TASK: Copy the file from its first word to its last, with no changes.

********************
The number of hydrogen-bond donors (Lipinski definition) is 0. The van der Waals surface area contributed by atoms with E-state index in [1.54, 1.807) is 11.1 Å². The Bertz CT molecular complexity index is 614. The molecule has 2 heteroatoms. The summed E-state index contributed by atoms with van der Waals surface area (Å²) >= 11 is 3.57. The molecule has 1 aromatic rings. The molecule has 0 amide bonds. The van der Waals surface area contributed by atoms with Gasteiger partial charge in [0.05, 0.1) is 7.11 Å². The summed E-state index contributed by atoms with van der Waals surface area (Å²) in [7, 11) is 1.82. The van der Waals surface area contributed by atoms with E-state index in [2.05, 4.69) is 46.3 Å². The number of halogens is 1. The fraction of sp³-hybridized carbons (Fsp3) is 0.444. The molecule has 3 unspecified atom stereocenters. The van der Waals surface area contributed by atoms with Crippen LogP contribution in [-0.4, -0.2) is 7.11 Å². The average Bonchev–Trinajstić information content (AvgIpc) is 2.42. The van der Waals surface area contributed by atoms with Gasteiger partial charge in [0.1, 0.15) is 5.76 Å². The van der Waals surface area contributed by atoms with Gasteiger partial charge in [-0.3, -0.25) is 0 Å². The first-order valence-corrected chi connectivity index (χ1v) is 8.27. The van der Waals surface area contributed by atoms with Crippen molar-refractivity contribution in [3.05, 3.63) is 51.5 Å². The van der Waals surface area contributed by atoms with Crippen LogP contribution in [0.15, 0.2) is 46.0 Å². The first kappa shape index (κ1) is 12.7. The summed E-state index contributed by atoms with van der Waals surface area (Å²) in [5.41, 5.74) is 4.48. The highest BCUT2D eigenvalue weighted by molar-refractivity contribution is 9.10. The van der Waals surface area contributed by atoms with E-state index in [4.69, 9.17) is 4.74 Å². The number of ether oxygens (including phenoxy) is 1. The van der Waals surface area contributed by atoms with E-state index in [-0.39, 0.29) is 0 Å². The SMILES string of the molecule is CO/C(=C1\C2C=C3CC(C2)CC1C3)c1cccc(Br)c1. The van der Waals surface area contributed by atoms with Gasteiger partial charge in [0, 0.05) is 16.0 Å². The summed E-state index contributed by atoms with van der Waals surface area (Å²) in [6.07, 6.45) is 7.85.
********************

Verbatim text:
The number of hydrogen-bond donors (Lipinski definition) is 0. The van der Waals surface area contributed by atoms with E-state index in [1.54, 1.807) is 11.1 Å². The Bertz CT molecular complexity index is 614. The molecule has 2 heteroatoms. The summed E-state index contributed by atoms with van der Waals surface area (Å²) >= 11 is 3.57. The molecule has 1 aromatic rings. The molecule has 0 amide bonds. The van der Waals surface area contributed by atoms with Gasteiger partial charge in [0.05, 0.1) is 7.11 Å². The summed E-state index contributed by atoms with van der Waals surface area (Å²) in [7, 11) is 1.82. The van der Waals surface area contributed by atoms with E-state index in [2.05, 4.69) is 46.3 Å². The number of halogens is 1. The fraction of sp³-hybridized carbons (Fsp3) is 0.444. The molecule has 3 unspecified atom stereocenters. The van der Waals surface area contributed by atoms with Crippen LogP contribution in [-0.4, -0.2) is 7.11 Å². The average Bonchev–Trinajstić information content (AvgIpc) is 2.42. The van der Waals surface area contributed by atoms with Gasteiger partial charge in [0.1, 0.15) is 5.76 Å². The van der Waals surface area contributed by atoms with Gasteiger partial charge in [-0.3, -0.25) is 0 Å². The first-order valence-corrected chi connectivity index (χ1v) is 8.27. The van der Waals surface area contributed by atoms with Crippen molar-refractivity contribution in [3.05, 3.63) is 51.5 Å². The van der Waals surface area contributed by atoms with Crippen LogP contribution in [0.15, 0.2) is 46.0 Å². The first kappa shape index (κ1) is 12.7. The summed E-state index contributed by atoms with van der Waals surface area (Å²) in [5.41, 5.74) is 4.48. The highest BCUT2D eigenvalue weighted by molar-refractivity contribution is 9.10. The van der Waals surface area contributed by atoms with E-state index in [4.69, 9.17) is 4.74 Å². The number of ether oxygens (including phenoxy) is 1. The van der Waals surface area contributed by atoms with E-state index in [-0.39, 0.29) is 0 Å². The SMILES string of the molecule is CO/C(=C1\C2C=C3CC(C2)CC1C3)c1cccc(Br)c1. The van der Waals surface area contributed by atoms with Gasteiger partial charge in [0, 0.05) is 16.0 Å². The summed E-state index contributed by atoms with van der Waals surface area (Å²) in [6.07, 6.45) is 7.85.